Emotional intelligence is a term coined in the 1990s by scientists that is used to describe the ability to understand one’s self and others in order to interact in a healthy and productive manner. There are five major skills common among the emotionally intelligent: self-awareness, self-regulation, motivation, empathy, and social skills. These five skills are very important in work environments, because individuals with high emotional intelligence tend to collaborate better with others, which is more often than not an unavoidable part of a job.

Here’s an overview of the various areas of emotional intelligence to be aware of and develop as you approach your job search.

Self-Awareness

This is an integral part of working with others because a person who is self-aware can usually identify his or her weaknesses and take constructive criticism with much more ease than an individual who is not self-aware. Plus, no one wants to hire an employee who is not willing to make changes, and a person who is self-aware is much more likely to strive to improve his or her skills. When a leader is self-aware, she is cognizant of what inspires her, and is therefore bound to be a more effective leader. Being conscious of the ways in which your own mind works is actually the first step in understanding and working with others.

Self-Regulation

We all know someone whose emotions are out of control, and if that person is someone you work with, you probably already know why self-regulation is an important part of emotional intelligence. Individuals who are self-regulated know how to keep calm even in the most stressful of situations. The importance of self-regulation especially cannot be stressed enough for leaders. Think of it this way – if your boss is freaking out at work, chances are you’ll start freaking out too – and that’s a recipe for disaster.

Motivation

Motivation seems to speak for itself when it comes to its position in the workplace. With motivation comes resilience and hard work, which is exactly what every boss wants. Keep in mind, though, that the motivation that derives from emotional intelligence comes from a place of self-fulfillment, something that has nothing to do with money or status. The individuals with the right intentions are usually the ones who follow through on all of their endeavors. In other words, this type of motivation is specific to the emotionally intelligent.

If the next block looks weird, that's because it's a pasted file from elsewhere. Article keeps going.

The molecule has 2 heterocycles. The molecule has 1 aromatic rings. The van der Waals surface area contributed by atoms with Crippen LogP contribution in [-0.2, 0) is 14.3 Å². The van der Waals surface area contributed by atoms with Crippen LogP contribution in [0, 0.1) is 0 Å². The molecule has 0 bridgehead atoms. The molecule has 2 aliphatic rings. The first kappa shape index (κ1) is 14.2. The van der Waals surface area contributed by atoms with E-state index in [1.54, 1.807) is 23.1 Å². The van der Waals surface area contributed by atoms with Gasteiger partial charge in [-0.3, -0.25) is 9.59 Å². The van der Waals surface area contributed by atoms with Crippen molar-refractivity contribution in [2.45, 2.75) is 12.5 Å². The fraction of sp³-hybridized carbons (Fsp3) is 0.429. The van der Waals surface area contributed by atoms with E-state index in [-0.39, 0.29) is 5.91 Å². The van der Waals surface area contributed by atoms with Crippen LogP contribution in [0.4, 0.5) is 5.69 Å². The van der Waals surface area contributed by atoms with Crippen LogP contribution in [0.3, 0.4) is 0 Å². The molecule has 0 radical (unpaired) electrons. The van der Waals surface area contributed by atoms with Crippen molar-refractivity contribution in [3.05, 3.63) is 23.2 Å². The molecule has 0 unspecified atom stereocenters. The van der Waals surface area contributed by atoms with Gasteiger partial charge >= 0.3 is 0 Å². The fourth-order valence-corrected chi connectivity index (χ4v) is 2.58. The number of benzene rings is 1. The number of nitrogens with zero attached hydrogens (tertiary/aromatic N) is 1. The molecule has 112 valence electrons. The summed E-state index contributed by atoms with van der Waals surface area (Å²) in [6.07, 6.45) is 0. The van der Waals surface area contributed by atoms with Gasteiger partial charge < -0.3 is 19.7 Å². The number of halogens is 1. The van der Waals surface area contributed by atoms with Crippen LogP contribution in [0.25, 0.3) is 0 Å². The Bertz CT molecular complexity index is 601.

Empathy

Empathy is different from sympathy; when a person is empathetic, he is capable of putting himself in another person’s shoes to understand what he’s feeling. We all know how much of a difference it makes when your boss or coworker is capable of connecting on a real, authentic level, and although showing emotion in the workplace isn’t always ideal, when you need someone to talk things out with it always helps to have an empathetic coworker. A great leader is one who is capable of speaking with and helping others, and the only way to truly do that is with empathy.

Social Skills

Finally, employees with social skills make the workplace an enjoyable place to be. If we were to sit at a desk all day and interact with none of our coworkers, we’d all be miserable. Therefore, an employee who knows how to communicate is an integral part of building relationships at work. Plus, if someone’s job involves communicating with the outside world at all, he or she will not survive without this portion of emotional intelligence. That includes emails and phone calls, too!

Understanding the significance of emotional intelligence is especially important for people who are in the midst of job searching. Being able to display any of the five skills mentioned above in an interview and communication about the opportunity is sure to give you a leg up in the process, so pay close attention to the ways in which you display your emotional intelligence in a professional setting.


Also published on Medium.